Thursday 28 April 2022

Histria 61 BC, the tests

The DBA3 army lists offer a good starting point for both Roman and Dacian forces. For appearances, the Roman player may wish to substitute Gallic and Numidian units for Macedonian or Greek mercenaries with the remainder of the list working well. The Dacian force should represent a confederation of allied tribes and here the Bastarnae units form an ‘allied contingent’ for movement purposes. 

Hybrida is characterised as ‘inept’ and avoid placement on the front line. Placement with the cavalry to form a reserve group at the start of the game was a better option. During battle, cavalry may support the infantry in combat, but move independent of any infantry formations. Although a subtle condition, this should reflect the skittish nature of Hybrida, who had been caught earlier in the campaign in an ambush and barely avoided capture by fleeing with the cavalry.  

Two tests were done, one using the standard 12 a side game followed by a second test of two commands for each side. The difference in number of elements coupled with additional turns needed to reach a decision could have a different outcome. As you will read, the second game demonstrated an improvement with die casts balancing out and the extra number of turns providing a tighter game.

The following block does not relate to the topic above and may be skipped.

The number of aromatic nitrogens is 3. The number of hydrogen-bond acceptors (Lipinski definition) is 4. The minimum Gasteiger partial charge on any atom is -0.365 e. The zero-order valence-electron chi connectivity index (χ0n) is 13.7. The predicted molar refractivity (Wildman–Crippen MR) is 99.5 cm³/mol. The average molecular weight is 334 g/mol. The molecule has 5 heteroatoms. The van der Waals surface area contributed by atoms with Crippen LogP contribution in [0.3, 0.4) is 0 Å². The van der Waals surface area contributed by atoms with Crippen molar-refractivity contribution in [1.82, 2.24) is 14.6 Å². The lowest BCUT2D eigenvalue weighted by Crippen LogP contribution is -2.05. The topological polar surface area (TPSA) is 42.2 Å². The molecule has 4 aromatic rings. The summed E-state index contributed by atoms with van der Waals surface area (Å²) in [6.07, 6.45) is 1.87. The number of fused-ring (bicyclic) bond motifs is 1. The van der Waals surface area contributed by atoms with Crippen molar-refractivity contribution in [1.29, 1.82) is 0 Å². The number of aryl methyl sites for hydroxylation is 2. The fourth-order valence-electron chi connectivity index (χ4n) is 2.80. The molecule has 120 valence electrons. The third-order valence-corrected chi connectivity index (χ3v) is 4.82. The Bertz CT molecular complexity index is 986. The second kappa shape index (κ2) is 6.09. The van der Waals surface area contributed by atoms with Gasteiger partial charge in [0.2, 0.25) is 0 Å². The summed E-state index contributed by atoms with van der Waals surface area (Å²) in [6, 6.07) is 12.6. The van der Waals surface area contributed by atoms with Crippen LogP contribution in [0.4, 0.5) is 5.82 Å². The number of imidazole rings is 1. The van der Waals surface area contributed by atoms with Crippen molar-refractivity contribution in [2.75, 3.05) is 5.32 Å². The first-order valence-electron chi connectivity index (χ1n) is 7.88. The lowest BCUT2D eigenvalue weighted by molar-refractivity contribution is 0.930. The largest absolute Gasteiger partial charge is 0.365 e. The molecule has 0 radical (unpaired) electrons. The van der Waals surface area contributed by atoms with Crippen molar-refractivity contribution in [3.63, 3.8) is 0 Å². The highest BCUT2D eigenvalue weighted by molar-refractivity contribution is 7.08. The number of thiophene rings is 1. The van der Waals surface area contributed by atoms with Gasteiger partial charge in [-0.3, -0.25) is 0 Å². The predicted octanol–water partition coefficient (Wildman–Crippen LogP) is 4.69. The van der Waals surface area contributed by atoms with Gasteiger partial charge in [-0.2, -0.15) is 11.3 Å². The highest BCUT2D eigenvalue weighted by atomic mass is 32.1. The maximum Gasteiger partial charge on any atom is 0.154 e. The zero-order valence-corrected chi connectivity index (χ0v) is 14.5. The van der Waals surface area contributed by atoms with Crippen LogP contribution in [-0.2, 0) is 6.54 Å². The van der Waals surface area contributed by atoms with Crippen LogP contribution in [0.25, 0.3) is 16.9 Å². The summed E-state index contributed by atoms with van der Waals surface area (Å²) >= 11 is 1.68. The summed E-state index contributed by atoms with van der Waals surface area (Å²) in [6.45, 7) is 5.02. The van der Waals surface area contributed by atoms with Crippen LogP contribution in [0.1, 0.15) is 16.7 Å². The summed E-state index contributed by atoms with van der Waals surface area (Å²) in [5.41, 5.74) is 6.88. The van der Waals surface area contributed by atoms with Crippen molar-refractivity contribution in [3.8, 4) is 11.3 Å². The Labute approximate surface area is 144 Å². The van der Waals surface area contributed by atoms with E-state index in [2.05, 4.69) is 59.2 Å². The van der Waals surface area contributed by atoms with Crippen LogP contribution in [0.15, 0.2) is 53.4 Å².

II/49 Marian Rome

Main group: 5 x legionnaires (4Bd), 2 x auxiliary foot (4Ax), 2 x javelinmen or slingers (Ps). Reserve group: 1 x General (Cv), 2 x auxiliary cavalry (Cv + LH). 

II/52 Dacian

Main group: 1 x General (Cv), 1 x horsemen (LH or Cv), 6 x warriors (3Wb), 1 x javelinmen (Ps). Allied contingent: 2 x Bastarnae (3Bd) + 1 x javelinmen (Ps). 


Test one (12 elements)

The Dacians advances slowly forward offering the Bastarnae time to close on the Roman left flank. Seeing the threat, Roman auxilia and cavalry realign their front to await the Bastarnae attack. With the left secure, the legion to continued their advance.